On the level of desire, this attitude of stealing means that desire is always the desire of the Other, never immediately ‘mine’ (I desire an object only in so far as it is desired by the Other) – so the only way for me authentically to ‘desire’ is to reject all positive objects of desire, and desire Nothingness itself (again, in all the senses of this term, up to desiring that specific form of Nothingness which is desire itself – for this reason, human desire is always desire to desire, desire to be the object of the Other’s desire). Again, we can easily see the homology with Nietzsche: a Will can be a ‘Will to Will’, a willing which wants willing itself, only in so far as it is a Will which actively wills Nothingness. (Another well-known form of this reversal is the characterization of Romantic lovers as actually being in love not with the beloved person, but with Love itself.)   Crucial here is the self-reflexive turn by means of which the (symbolic) form itself is counted among its elements: to Will the Will itself is to Will nothing, just as to steal the wheelbarrow itself (the very form-container of stolen goods) is to steal Nothingness itself (the void which potentially contains stolen goods). This ‘nothing’ ultimately stands for the subject itself- that is, it is the empty signifier without signified, which represents the subject. Thus the subject is not directly included in the symbolic order: it is included as the very point at which signification breaks down.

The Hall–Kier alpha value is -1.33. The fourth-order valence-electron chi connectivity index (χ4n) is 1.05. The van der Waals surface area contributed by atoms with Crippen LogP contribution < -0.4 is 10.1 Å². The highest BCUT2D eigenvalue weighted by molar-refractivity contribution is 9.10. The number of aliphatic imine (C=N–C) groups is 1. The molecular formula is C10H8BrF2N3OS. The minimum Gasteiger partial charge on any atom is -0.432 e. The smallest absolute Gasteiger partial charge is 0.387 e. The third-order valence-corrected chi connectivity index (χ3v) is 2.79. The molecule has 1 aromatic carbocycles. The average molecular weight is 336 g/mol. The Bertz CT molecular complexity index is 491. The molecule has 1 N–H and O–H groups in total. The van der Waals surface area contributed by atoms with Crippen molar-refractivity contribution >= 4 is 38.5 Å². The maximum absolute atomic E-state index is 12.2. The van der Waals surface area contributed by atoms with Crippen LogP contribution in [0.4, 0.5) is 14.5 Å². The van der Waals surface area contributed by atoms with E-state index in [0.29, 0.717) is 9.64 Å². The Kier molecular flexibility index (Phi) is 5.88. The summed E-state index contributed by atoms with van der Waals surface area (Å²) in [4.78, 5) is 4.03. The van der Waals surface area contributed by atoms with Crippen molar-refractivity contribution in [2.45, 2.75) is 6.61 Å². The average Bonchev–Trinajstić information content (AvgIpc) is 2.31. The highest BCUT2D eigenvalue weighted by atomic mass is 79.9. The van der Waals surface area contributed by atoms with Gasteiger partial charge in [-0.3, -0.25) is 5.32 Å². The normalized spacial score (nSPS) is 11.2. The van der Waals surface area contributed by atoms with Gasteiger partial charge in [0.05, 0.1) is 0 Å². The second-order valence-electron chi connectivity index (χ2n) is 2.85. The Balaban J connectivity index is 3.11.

Kris focused his central line of interpretation on conflicts surrounding the analysand’s aim to build his father up into a man whose power he could appropriate.  The wish for the phallus (understood as a representation of idealized paternal power) was displaced onto ideas; in turn, ideas become substance in the form of brains and the act of brain-eating.   Zizek/Lacan argue instead that by effectively committing himself to be in the position of having to steal, the analysand is committing himself to ‘not having,’ i.e. to be “one who needs to steal to fulfill their Desire (that which is desired by the other).”   They do not regard this as an ascetic renunciation, but rather, paralleling Nietzsche’s “Will to Will,” a desire to remain in a state of desire.  They see Kris’ analysand as not actually wanting to incorporate/possess the phallus, but instead to remain in a state of desiring it.  (Again, this is far different from an orientation informed by the death drive that would extinguish desire.)

At this point Zizek’s argument takes an unacknowledged turn.  If he had presented Kris’ account more adequately, the depth of Kris’ analysis would have obliged Zizek to offer an alternative psychodynamic formulation explaining why the conflicted analysand would seek to remain a plagiarist instead of an author.  Instead, Zizek offers this interpretation – “the only way for me [the analysand] authentically to ‘desire’ is to reject all positive objects of desire, and desire Nothingness itself.”   That serves as a formulation of the decision made by the analysand, and indeed potentially every analysand, to strive for authenticity. 8 Zizek thereby implicitly concludes that we have arrived at a psychoanalytic terminus, a point where meaning becomes simple and unified; in this context, it is a place where Will triumphs over the conflicting motives that push it into a “decision.”  He then moves on to set out examples purportedly resonant with the idea of authentically wanting Nothing in order to continue wanting, including a tale of wheelbarrow theft that is both beguiling and beguiled – he seems to accept the thief’s claim that he really was stealing nothing.